Thursday, August 30, 2012

September PD report for Anchorage and environs

Here is the rundown for Anchorage-area PD news as I know it. The Telehealth broadcast will be Monday, Sept 10 in room 2401 at 1:00 p.m. in the Providence oncology wing on Piper St.  Go to
the second floor walk down the lonnnnnnnng hall that stretches South from the cafe and look for room 2401 pretty much at the end of the hall on your right. The speaker will be a neurologist named Dr. Britt and his topic will be "Pre-clinical and early clinical manifestations of Parkinson's Disease. "

Our regular meeting will be held on the 15th of September. Our guests will be Betsy Arbelovsky and her assistance dog Sasha. Betsy will talk about the amazing ways Sasha helps her cope with PD. 

And if all that weren't enough, if you want, if you DEMAND more PD activities, look no further than The Alaska Dance Theater (550 E 33rd Ave in Anchorage.) This where the fabulous Carolyn Lassiter will kick off the "Dance for Parkinson's training. That begins Sept. 4, from 1:00 - 2:00 in the afternoon, Carolyn has taken it upon herself to go all the way to New York City to train with the Mark Morris Dance company in their much-praised dance program for people with Parkinson's Disease. Reclaim your right to move! The Anchorage Parkinson's Disease Support Group- We've got your disease!

Saturday, August 18, 2012

Pete's Parkinson's Portraits, Bob Hoskins

The British actor Bob Hoskins, who could leap from roles as one of the most menacing tough guys in current film (Mona Lisa) to the anarchic slapstick of "Who Framed Roger Rabbit?" announced he was retiring recently due to Parkinson's Disease.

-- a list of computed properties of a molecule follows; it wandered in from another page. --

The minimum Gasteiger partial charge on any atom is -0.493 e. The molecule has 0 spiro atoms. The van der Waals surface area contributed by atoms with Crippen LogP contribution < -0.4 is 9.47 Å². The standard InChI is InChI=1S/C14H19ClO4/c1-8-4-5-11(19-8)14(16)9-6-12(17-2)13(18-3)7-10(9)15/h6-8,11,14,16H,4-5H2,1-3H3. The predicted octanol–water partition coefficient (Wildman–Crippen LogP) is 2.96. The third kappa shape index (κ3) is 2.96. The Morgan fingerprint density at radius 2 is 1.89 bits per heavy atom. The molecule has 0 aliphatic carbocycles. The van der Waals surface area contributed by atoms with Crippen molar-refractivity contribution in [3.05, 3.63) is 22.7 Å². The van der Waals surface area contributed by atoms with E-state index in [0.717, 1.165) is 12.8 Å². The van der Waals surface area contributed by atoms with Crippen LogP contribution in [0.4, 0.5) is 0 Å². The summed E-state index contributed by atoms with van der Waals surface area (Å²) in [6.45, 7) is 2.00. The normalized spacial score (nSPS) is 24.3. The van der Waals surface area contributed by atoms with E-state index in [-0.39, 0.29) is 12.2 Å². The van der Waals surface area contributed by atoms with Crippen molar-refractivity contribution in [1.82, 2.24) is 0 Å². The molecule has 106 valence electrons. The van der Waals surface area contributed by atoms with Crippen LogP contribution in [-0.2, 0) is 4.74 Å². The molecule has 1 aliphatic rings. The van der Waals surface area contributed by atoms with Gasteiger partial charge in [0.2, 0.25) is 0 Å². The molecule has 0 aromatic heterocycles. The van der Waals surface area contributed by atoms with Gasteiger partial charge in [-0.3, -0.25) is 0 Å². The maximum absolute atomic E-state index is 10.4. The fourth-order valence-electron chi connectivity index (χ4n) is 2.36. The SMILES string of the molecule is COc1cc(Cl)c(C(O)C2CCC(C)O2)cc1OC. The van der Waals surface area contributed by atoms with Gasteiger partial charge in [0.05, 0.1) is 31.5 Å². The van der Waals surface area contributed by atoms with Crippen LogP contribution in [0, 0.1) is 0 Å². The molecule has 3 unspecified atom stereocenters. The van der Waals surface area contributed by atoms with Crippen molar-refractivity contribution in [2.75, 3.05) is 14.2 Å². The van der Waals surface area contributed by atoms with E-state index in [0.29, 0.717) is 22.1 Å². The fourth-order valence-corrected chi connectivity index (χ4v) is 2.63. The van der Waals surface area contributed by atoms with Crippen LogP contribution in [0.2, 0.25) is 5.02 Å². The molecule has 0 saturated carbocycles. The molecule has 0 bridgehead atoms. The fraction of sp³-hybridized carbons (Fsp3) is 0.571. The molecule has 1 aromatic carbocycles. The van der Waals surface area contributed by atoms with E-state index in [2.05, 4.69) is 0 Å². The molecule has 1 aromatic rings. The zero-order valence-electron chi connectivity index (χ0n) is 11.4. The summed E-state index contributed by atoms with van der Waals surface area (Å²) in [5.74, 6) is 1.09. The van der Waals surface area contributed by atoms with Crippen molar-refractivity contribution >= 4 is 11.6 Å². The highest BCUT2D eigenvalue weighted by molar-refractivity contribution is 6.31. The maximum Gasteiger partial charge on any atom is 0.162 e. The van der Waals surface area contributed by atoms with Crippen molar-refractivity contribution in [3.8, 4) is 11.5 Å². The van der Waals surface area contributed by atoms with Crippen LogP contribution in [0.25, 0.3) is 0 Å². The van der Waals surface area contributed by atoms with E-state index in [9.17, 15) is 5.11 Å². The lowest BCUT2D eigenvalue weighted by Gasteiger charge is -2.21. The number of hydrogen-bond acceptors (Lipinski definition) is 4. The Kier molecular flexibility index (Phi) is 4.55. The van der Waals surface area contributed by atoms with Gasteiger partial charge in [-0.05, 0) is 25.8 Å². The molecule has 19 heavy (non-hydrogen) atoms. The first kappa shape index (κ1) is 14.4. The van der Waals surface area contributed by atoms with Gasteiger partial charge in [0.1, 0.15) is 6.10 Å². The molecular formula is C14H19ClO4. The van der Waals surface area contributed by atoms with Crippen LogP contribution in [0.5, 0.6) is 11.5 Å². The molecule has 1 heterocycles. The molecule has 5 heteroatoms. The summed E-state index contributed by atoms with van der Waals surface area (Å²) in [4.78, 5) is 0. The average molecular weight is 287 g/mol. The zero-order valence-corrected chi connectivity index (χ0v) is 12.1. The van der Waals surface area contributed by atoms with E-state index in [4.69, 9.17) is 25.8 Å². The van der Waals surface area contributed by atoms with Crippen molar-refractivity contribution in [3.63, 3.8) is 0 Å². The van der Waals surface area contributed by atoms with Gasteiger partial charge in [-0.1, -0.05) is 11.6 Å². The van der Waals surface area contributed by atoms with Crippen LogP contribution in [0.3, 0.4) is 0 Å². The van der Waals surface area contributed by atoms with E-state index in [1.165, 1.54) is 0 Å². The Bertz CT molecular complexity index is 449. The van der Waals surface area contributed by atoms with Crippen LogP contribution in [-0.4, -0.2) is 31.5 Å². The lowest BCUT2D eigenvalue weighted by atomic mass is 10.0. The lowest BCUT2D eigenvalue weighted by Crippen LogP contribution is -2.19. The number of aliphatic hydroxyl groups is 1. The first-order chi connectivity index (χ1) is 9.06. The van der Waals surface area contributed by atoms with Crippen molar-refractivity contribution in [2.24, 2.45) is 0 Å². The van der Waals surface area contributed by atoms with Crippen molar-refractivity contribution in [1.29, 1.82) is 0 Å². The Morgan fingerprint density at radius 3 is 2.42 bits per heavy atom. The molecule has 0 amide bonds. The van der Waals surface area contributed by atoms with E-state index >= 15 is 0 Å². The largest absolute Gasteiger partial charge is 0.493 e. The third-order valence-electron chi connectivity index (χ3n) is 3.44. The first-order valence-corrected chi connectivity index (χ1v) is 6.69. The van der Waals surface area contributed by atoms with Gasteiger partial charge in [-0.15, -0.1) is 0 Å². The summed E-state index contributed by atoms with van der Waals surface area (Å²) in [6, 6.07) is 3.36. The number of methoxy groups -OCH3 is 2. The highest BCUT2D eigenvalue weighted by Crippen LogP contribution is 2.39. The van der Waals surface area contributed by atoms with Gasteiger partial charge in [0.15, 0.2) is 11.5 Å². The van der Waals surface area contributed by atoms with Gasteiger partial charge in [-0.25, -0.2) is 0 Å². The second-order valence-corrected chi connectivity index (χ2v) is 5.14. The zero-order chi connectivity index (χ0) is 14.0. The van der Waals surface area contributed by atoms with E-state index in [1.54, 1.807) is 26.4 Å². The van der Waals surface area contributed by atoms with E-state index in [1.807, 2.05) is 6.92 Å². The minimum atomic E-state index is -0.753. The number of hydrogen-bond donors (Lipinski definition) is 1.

Thursday, August 16, 2012

Aging, Parkinson's, and Me, An Outstanding PD Blog

OK, maybe it's just because I tend to agree with his well reasoned, well-written and level-headed thinking. Be that as it may, John Schappi's blog "Aging, Parkinson's and Me" is finding issues that will be important to any person with Parkinson's Disease, and illuminating them in a way that, frankly, makes me jealous. Where can you find it? Bookmark this. And quickly, before I come to my senses and take this post down to avoid losing visits to Off and On when everyone switches to John's blog.

Friday, August 10, 2012

A "Heart-on-His-Sleeve-Southerner" Does Serious Damage to my Cynical Side

Chris Sparks,  (Center), Cartoonist Richard Thompson (R) and me, at a Team Cul de Sac signing at Politics and Prose, a Bethesda bookstore in early July, 2012 

I've written before how my job as a political cartoonist pushed me dangerously close to misanthropy. Concentrating, as a cartoonist does for hours each day on incompetents, opportunists, meatheads, and malefactors left me with an opinion of my fellow man that was shading into the red zone of contempt.

Then I got sick and scared. Suddenly a new class of people came into focus. Among this previously invisible group were highly trained and skilled medical professionals, selfless caregivers, and fellow PD sufferers who cope with grace and courage.  And then there are those who, without preparation, suddenly burst into passionate flame as they are confronted with the consequences of Parkinson's disease for someone they care about.